Colleges debugging new software system
By Jessica Strand - Staff Reporter
Highline officials say they hope the second wave of a new software program coming to the college will be a gentle splash and not a tsunami.
CtcLink is a web-based administrative systems program that will be rolling out to all community colleges in Washington state over the next few years. Eventually, students, staff and faculty will be able to register, check on financial aid, check grades, or look up student data seamlessly across all of the state's 34 community and technical colleges.
But the initial foray in ctcLink land has not been rosy. Students at the three pilot colleges – Tacoma, Spokane and Spokane Falls – have had problems with registration and financial aid.
The software was created by Oracle, a company that provides cloud applications, platform services, and engineered systems, according to its website, who were chosen by the Washington state Board of Community and Technical Colleges to provide a replacement for the state's varied and patchwork administrative systems still in use.
The pilot schools have experienced many issues with the software since going live on Aug. 24, 2015, and the waves for updating the other colleges have been set back several times. At the end of last year the rollout was paused indefinitely following an independent review from Gartner, a technology research and advisory company.
"There was an independent outside review that was completed in December, and what that suggested was putting the new implementations on hold until its … verified that everything is functional at the pilot colleges," said Tim Wrye, executive director and chief information odfficer for the Information Technology Services department at Highline. "That review was uncomfortable with pushing ahead with the further waves until we are sure everything is working at the pilots."
The pilot colleges have fixed many of the issues that affect students, but still have some distance to go before the software is functioning properly.
"We went live and then we experience challenges with the software system pretty much right off the bat," said Tamyra Houser, director of Marketing and Communications for Tacoma Community College. "We experienced issues with scheduling, environments, financial aid, and issues that really impacted our students.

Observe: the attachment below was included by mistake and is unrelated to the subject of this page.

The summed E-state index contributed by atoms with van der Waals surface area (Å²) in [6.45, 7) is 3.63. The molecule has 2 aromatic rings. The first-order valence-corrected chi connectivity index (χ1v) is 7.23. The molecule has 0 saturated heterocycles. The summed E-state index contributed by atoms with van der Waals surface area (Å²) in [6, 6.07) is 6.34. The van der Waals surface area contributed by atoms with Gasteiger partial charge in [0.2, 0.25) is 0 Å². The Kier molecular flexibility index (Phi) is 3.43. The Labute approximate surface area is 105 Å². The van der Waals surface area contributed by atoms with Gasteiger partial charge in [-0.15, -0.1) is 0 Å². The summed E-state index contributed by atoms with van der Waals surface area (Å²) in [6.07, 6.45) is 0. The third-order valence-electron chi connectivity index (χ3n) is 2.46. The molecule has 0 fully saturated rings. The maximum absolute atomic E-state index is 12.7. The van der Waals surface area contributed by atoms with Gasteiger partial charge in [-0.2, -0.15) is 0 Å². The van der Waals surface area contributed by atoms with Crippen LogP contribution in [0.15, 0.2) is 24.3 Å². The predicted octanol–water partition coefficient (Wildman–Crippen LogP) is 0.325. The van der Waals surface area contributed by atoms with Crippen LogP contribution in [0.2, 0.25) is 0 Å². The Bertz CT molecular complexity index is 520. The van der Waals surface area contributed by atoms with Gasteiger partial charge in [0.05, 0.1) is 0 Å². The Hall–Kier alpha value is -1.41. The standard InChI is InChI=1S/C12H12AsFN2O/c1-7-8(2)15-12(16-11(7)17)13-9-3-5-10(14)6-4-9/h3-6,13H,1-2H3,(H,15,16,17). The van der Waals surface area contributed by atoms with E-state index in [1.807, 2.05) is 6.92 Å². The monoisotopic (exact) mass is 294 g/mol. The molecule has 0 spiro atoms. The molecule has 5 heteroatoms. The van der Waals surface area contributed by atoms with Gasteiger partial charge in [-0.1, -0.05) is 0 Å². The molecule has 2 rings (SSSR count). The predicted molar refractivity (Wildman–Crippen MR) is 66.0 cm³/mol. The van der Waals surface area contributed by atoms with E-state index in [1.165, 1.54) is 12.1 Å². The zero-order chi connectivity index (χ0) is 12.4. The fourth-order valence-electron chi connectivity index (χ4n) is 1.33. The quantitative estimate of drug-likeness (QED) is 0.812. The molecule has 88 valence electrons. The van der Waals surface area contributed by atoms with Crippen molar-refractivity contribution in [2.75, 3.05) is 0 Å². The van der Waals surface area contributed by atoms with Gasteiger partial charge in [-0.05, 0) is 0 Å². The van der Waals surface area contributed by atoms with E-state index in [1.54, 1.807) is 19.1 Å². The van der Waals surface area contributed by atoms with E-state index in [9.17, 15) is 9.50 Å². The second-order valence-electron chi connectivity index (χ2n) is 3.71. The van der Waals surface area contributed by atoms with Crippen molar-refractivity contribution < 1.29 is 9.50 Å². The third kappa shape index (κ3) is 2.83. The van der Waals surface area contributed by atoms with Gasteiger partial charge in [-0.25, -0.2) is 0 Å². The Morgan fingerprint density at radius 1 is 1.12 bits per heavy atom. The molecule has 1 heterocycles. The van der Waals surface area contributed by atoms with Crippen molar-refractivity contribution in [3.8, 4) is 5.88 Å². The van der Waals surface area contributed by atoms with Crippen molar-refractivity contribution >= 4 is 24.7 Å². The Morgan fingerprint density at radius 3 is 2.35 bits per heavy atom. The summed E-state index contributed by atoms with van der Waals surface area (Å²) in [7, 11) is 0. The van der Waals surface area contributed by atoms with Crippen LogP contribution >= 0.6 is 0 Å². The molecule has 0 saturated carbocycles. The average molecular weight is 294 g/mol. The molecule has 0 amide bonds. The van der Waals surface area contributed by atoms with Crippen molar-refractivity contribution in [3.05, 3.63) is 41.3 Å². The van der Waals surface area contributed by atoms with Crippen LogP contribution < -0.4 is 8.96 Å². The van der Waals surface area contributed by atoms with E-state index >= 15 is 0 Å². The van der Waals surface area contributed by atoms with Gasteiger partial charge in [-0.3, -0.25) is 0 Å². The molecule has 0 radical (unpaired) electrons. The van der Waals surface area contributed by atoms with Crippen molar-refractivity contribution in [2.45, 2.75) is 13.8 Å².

"Once we realize that was happening we worked really quickly with the state board partners -- with their project teams to fix all these issues," she said.
Spokane Community College has had similar problems with the system as well.
"We've seen improvement in certain areas -- certainly some of the initial challenges with registration and financial aid we've worked through, and that seems to be working much better now," said Greg Stevens, chief administrations officer for Spokane Community College.
"We had some initial problems with what we call faculty workload -- it's the assignment of classes and payments for those assignments," he said. "That stabilized, and is working better now."
The current major concern is to fix the problems associated with the financial office, which include accounts payable, budgets and payroll, Houser said.
Spokane continues to face problems with financial services as well, Stevens said.
With each update, there have been new issues to deal with than need to be fixed, but things are getting better, Houser said.
"I would say this, we are in much better shape than where we were last year with ctcLink," she said. "Now we're just kind of easing into this new world. There are things that continually pop up that we're learning from. When ctcLink rolls out to other colleges such as Highline, hopefully those schools won't experience the same issues we have.
The Highline team is focused on getting data issues fixed before the rollout to hopefully prevent some of the issues that Tacoma and Spokane faced.
"We are actively working on doing some business process analysis and mapping so that we are prepared for the change," Wrye said. "We will do better going into this future state if we have a clear understanding of what our current state is."
The team is also working on conducting data cleanup as well.
"There are things that we know have caused problems in first link and wave one in the data conversion," he said. "There are things we can look a, identify those patterns, and do some cleanup now."
Since the Gartner review, project resources have been focusing on remediation, which entails finding the problems and fixing them before the software is rescheduled for rollout.